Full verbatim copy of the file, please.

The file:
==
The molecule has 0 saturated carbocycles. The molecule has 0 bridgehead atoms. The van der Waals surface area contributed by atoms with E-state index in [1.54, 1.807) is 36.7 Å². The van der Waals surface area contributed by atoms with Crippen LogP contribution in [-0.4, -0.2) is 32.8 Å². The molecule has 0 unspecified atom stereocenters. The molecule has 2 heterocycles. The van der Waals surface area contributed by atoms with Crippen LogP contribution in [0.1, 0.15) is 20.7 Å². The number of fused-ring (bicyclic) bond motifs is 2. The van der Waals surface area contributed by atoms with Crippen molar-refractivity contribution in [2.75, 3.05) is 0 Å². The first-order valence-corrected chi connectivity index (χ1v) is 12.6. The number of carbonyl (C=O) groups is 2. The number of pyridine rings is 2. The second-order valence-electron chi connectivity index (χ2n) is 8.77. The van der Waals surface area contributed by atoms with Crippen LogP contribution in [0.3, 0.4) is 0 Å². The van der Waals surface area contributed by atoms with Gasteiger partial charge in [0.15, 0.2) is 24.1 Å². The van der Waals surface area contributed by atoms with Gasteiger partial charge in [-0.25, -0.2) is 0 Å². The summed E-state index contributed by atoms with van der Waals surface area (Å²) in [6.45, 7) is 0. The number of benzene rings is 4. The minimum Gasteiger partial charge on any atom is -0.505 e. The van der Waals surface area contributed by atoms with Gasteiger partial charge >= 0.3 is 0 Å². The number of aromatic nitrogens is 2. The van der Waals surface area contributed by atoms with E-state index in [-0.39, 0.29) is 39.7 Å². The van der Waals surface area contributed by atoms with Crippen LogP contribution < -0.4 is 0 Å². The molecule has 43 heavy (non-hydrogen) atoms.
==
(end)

The molecule has 0 saturated carbocycles. The molecule has 0 bridgehead atoms. The van der Waals surface area contributed by atoms with E-state index in [1.54, 1.807) is 36.7 Å². The van der Waals surface area contributed by atoms with Crippen LogP contribution in [-0.4, -0.2) is 32.8 Å². The molecule has 0 unspecified atom stereocenters. The molecule has 2 heterocycles. The van der Waals surface area contributed by atoms with Crippen LogP contribution in [0.1, 0.15) is 20.7 Å². The number of fused-ring (bicyclic) bond motifs is 2. The van der Waals surface area contributed by atoms with Crippen molar-refractivity contribution in [2.75, 3.05) is 0 Å². The first-order valence-corrected chi connectivity index (χ1v) is 12.6. The number of carbonyl (C=O) groups is 2. The number of pyridine rings is 2. The second-order valence-electron chi connectivity index (χ2n) is 8.77. The van der Waals surface area contributed by atoms with Crippen LogP contribution in [0.3, 0.4) is 0 Å². The van der Waals surface area contributed by atoms with Gasteiger partial charge in [0.15, 0.2) is 24.1 Å². The van der Waals surface area contributed by atoms with Gasteiger partial charge in [-0.25, -0.2) is 0 Å². The summed E-state index contributed by atoms with van der Waals surface area (Å²) in [6.45, 7) is 0. The number of benzene rings is 4. The minimum Gasteiger partial charge on any atom is -0.505 e. The van der Waals surface area contributed by atoms with Gasteiger partial charge >= 0.3 is 0 Å². The number of aromatic nitrogens is 2. The van der Waals surface area contributed by atoms with E-state index in [-0.39, 0.29) is 39.7 Å². The van der Waals surface area contributed by atoms with Crippen LogP contribution < -0.4 is 0 Å². The molecule has 43 heavy (non-hydrogen) atoms.